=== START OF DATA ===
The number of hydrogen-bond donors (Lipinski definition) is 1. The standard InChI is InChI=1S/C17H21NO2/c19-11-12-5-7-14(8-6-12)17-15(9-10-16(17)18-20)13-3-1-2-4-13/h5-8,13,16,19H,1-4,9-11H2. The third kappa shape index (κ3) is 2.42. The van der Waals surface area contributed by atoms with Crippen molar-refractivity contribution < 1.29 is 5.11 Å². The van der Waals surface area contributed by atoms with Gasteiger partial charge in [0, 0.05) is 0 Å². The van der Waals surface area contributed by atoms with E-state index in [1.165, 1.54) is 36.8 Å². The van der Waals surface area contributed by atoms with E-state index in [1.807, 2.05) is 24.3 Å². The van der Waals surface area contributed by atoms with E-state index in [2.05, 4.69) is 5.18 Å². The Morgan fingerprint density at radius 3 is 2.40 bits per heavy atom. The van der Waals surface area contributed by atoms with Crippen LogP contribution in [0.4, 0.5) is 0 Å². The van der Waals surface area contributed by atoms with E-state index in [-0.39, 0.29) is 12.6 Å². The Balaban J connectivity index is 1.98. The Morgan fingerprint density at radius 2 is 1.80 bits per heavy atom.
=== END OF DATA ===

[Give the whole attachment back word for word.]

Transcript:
The number of hydrogen-bond donors (Lipinski definition) is 1. The standard InChI is InChI=1S/C17H21NO2/c19-11-12-5-7-14(8-6-12)17-15(9-10-16(17)18-20)13-3-1-2-4-13/h5-8,13,16,19H,1-4,9-11H2. The third kappa shape index (κ3) is 2.42. The van der Waals surface area contributed by atoms with Crippen molar-refractivity contribution < 1.29 is 5.11 Å². The van der Waals surface area contributed by atoms with Gasteiger partial charge in [0, 0.05) is 0 Å². The van der Waals surface area contributed by atoms with E-state index in [1.165, 1.54) is 36.8 Å². The van der Waals surface area contributed by atoms with E-state index in [1.807, 2.05) is 24.3 Å². The van der Waals surface area contributed by atoms with E-state index in [2.05, 4.69) is 5.18 Å². The Morgan fingerprint density at radius 3 is 2.40 bits per heavy atom. The van der Waals surface area contributed by atoms with Crippen LogP contribution in [0.4, 0.5) is 0 Å². The van der Waals surface area contributed by atoms with E-state index in [-0.39, 0.29) is 12.6 Å². The Balaban J connectivity index is 1.98. The Morgan fingerprint density at radius 2 is 1.80 bits per heavy atom.